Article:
The Urgency of Fair Funding:
The gravity of inadequate funding cannot be emphasized enough. Pennsylvania’s education funding ranks among the lowest in the nation. As featured on BC 10 News, POWER Interfaith Statewide Education Team member Marlene Armato exemplifies the long-standing commitment of POWER Interfaith members to advocate for Pennsylvania’s public schools. Marlene’s 33-year career as a first-grade teacher at Limerick Elementary School is a testament to the dedication and passion that fuel this movement. In communities across the state, children’s needs are neglected by political leaders clutching the state’s pursestrings, as teachers like Marlene are left to bear the weight of systemic problems like childhood hunger and class overcrowding.
Equity: The Keystone of Our Communities:
The majority of districts in Pennsylvania, regardless of demographic makeup, grapple with the multitude of problems caused by ongoing underfunding. This funding deficiency has resulted in some of the most significant racial and economic education gaps in the country. POWER Interfaith’s vision is clear: Every child, regardless of the color of their skin, the language they speak at home, their family’s financial circumstances, or their geographic location, has the right to an excellent education.
A Call to Action:
Under the existing funding scheme for public schools in Pennsylvania, the students who need the most help are the ones receiving the least. This is a fundamental violation of justice, and Pennsylvania’s education funding system must change. Pennsylvania’s 15-member Basic Education Funding Commission will continue gathering testimony until November.
POWER Interfaith’s relentless pursuit of equitable and adequate school funding is a call to action for all Pennsylvanians. As advocates for our children and the future they will inherit and define, we must ensure that every child has the opportunity to receive a world-class education.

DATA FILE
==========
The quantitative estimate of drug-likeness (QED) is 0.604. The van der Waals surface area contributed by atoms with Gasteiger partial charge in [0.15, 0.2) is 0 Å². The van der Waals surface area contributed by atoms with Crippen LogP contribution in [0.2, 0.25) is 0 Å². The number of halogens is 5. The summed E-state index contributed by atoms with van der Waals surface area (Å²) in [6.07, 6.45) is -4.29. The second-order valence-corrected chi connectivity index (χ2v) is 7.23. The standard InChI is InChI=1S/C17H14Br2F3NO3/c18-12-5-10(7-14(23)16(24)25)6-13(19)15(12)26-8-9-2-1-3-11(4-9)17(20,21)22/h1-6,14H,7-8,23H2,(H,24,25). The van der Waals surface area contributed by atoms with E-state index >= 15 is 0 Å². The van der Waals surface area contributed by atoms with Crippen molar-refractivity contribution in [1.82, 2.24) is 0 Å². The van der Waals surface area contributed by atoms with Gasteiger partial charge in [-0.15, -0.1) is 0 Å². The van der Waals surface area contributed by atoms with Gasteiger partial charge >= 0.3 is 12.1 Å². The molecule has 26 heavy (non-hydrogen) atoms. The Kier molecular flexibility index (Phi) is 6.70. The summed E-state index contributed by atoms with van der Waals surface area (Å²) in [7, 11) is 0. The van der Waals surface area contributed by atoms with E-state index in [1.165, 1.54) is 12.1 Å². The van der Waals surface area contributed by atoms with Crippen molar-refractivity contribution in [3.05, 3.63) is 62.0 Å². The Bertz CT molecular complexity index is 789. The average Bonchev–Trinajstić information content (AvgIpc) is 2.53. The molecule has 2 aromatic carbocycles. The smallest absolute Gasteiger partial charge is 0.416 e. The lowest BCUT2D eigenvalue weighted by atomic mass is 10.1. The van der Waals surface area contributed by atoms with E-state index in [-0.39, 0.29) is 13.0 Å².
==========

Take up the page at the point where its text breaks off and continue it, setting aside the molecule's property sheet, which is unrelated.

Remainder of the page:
Together, we can rewrite the future for the next generation, eliminate the disparities that persist in our education system, and ensure that every child in Pennsylvania has access to quality education. This is the vision, the mission, and the call to action of POWER Interfaith.
POWER Interfaith presents three essential demands to the Pennsylvania General Assembly and Governor Shaprio:
Full Funding for Public Education: The General Assembly must invest millions more in the Basic Education Funding budget to provide every child with a world-class education, regardless of their zip code, family income, or race.
Equitable Funding Across the Commonwealth: We insist on equitable distribution of the Basic Education Funding budget across school districts. This is the only way to adequately address decades of racial and economic disparities harming communities.
A Timeline for Compliance: We demand that the Basic Education Funding Commission develop a solution for Pennsylvania’s unconstitutional school funding system. We call for a timeline to achieve compliance by the 2024-2025 school year, aiming to finally address the problems created by chronic underfunding of public schools in Black, brown, and lower-income neighborhoods.